Does your local situation affect your work?

We Indian photographers are very lucky to be in India. Indian people are very friendly and they don’t mind if people take their pictures, some get really happy if you take their pictures, especially people on the street. All famous photographers from all over the world long to be in India, and to photograph the people and different cultures here, as it’s so colourful and diverse. So I am really blessed to be a photographer in India. If I am very friendly and make people feel easy, I can get very good pictures. Interaction with people is very important, and a smile.

In what ways do you think being a woman has affected your work?

Being a woman really helps a lot and I am blessed to be a woman photographer. People are very easy going with women, and trust can be built easily. When there is a sensitive situation, people are much more friendly, and are calmer with women photographers in India.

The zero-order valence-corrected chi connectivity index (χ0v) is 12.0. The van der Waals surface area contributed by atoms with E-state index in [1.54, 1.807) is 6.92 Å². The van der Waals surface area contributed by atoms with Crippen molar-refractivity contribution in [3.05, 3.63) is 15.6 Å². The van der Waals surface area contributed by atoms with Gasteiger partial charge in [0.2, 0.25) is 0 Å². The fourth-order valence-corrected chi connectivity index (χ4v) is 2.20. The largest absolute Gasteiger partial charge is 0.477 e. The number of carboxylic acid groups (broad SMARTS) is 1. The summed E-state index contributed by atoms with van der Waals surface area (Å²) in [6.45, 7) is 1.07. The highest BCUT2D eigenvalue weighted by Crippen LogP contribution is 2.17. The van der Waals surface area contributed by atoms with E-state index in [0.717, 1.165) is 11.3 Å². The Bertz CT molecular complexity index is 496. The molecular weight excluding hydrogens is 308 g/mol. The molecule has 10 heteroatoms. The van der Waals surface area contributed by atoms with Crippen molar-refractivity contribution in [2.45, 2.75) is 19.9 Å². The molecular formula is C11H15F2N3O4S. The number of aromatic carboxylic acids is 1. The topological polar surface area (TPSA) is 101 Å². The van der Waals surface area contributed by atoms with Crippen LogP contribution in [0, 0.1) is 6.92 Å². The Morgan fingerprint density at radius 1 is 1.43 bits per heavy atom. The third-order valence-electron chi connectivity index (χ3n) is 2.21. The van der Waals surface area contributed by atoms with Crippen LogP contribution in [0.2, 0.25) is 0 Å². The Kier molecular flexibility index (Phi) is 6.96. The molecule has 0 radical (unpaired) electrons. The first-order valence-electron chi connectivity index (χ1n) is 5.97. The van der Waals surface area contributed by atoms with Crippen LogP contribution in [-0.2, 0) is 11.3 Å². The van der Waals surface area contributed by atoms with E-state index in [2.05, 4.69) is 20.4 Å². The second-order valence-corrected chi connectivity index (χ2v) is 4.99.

I do wedding photography, and I have realised brides, and even grooms, feel much more comfortable interacting with a woman photographer. In the wedding photography industry in India, there are many more women photographers than male photographers.

Even in documentary photography, women photographers can cover any sensitive situation much more easily, because people trust them easily.

Recently, some of my street pictures were published along with some amazing street photographers from all over the world, and one of the reasons (other than my pictures) is that I am a woman street photographer in India. Gradually here, street photography is being taken up with huge interest by women photographers, and one of the reasons is social media — the different groups and handles on Facebook, Instagram, and Flickr, which inspire them to shoot street photography.

Color or black and white, digital or film?

I love color, it really excites me, and allows me different varieties of subjects to shoot. I am always more enthusiastic about color photographs.